By Elise Viebeck - 07/14/14 01:02 PM EDT
One Senate Democrat is challenging Hobby Lobby, in the wake of its Supreme Court victory, to follow a law from his state that guarantees healthcare coverage for a full range of birth control methods.
Sen. Richard BlumenthalRichard BlumenthalSupreme Court wrestles with corruption law Lawmaker calls for probe into 'unusual' Amazon cruise deaths Carter pledges probe of sex assault testimony MORE (Conn.) threw down the gauntlet with a Monday letter, urging Hobby Lobby to respect the "strong, well-established public policy" of the state.
The letter follows the Supreme Court's decision to allow closely held, for-profit companies to opt out of federal healthcare coverage rules on religious grounds.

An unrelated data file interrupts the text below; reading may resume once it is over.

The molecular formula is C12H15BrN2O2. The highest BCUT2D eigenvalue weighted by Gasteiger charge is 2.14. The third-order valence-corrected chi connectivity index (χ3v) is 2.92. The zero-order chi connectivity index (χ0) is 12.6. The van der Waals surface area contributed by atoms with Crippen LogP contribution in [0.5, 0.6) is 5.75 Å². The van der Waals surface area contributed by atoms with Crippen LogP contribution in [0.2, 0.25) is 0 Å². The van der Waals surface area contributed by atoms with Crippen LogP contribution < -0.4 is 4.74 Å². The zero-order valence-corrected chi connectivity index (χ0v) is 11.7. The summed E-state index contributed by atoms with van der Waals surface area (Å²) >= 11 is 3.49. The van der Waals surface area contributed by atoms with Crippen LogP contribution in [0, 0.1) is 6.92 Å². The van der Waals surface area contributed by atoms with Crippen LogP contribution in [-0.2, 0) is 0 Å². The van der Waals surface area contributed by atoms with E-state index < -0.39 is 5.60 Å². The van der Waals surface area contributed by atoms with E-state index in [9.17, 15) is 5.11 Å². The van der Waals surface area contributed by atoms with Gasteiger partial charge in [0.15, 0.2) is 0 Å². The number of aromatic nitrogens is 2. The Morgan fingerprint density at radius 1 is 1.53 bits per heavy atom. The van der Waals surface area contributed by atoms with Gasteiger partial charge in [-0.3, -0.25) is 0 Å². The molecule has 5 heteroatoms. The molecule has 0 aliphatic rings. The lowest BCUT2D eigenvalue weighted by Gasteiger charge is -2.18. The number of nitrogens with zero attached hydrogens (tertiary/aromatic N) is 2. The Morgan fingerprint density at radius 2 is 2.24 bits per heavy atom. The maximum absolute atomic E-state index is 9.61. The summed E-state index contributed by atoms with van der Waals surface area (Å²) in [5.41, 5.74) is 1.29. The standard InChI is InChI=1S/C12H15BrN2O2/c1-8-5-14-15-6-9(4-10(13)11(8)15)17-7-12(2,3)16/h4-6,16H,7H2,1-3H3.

Hobby Lobby was a plaintiff in the case, and because it is self-insured, it does not have to follow state laws ordering coverage of contraception.
It is unlikely the national arts-and-crafts chain will choose to follow laws like Connecticut's, which exist in more than two dozen states.
The conservative Christian Green family argues that emergency contraception is equal to abortion and that covering it in an employee health plan is a sin.
Nonetheless, Blumenthal's letter highlights a wrinkle for companies hoping to suspend insurance for health services they disagree with following the court's ruling. Unless those companies are self-insured, they will be subject to state laws that already guarantee coverage for a full range of birth control methods.
A spokeswoman for the Greens did not immediately respond to a request for comment.
Blumenthal noted that Connecticut played a major role in the 1965 Supreme Court case that articulated a constitutional right to privacy.
The ruling in Griswold v. Connecticut struck down a state law banning the use of birth control.
Blumenthal will lead a hearing Tuesday on his bill to eliminate most abortion restrictions around the country, the Women's Health Protection Act.